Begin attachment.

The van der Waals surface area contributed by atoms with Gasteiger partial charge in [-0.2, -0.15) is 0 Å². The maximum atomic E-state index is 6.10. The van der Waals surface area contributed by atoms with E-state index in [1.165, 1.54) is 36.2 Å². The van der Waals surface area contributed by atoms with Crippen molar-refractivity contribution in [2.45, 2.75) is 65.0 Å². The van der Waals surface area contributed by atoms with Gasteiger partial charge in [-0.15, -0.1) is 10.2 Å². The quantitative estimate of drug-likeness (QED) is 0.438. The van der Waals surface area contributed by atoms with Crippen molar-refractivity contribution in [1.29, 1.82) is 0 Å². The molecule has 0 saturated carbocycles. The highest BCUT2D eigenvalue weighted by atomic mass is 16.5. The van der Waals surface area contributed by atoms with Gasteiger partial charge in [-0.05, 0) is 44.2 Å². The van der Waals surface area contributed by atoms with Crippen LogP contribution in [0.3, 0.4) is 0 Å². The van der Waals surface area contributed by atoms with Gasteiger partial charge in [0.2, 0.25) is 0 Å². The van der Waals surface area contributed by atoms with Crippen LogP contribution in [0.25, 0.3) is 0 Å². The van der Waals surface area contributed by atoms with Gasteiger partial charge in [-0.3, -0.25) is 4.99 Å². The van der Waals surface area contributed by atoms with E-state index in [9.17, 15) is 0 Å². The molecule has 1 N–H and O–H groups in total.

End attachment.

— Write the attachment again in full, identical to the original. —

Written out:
The van der Waals surface area contributed by atoms with Gasteiger partial charge in [-0.2, -0.15) is 0 Å². The maximum atomic E-state index is 6.10. The van der Waals surface area contributed by atoms with E-state index in [1.165, 1.54) is 36.2 Å². The van der Waals surface area contributed by atoms with Crippen molar-refractivity contribution in [2.45, 2.75) is 65.0 Å². The van der Waals surface area contributed by atoms with Gasteiger partial charge in [-0.15, -0.1) is 10.2 Å². The quantitative estimate of drug-likeness (QED) is 0.438. The van der Waals surface area contributed by atoms with Crippen molar-refractivity contribution in [1.29, 1.82) is 0 Å². The molecule has 0 saturated carbocycles. The highest BCUT2D eigenvalue weighted by atomic mass is 16.5. The van der Waals surface area contributed by atoms with Gasteiger partial charge in [-0.05, 0) is 44.2 Å². The van der Waals surface area contributed by atoms with Crippen LogP contribution in [0.3, 0.4) is 0 Å². The van der Waals surface area contributed by atoms with Gasteiger partial charge in [0.2, 0.25) is 0 Å². The van der Waals surface area contributed by atoms with Crippen LogP contribution in [0.25, 0.3) is 0 Å². The van der Waals surface area contributed by atoms with Gasteiger partial charge in [-0.3, -0.25) is 4.99 Å². The van der Waals surface area contributed by atoms with E-state index in [9.17, 15) is 0 Å². The molecule has 1 N–H and O–H groups in total.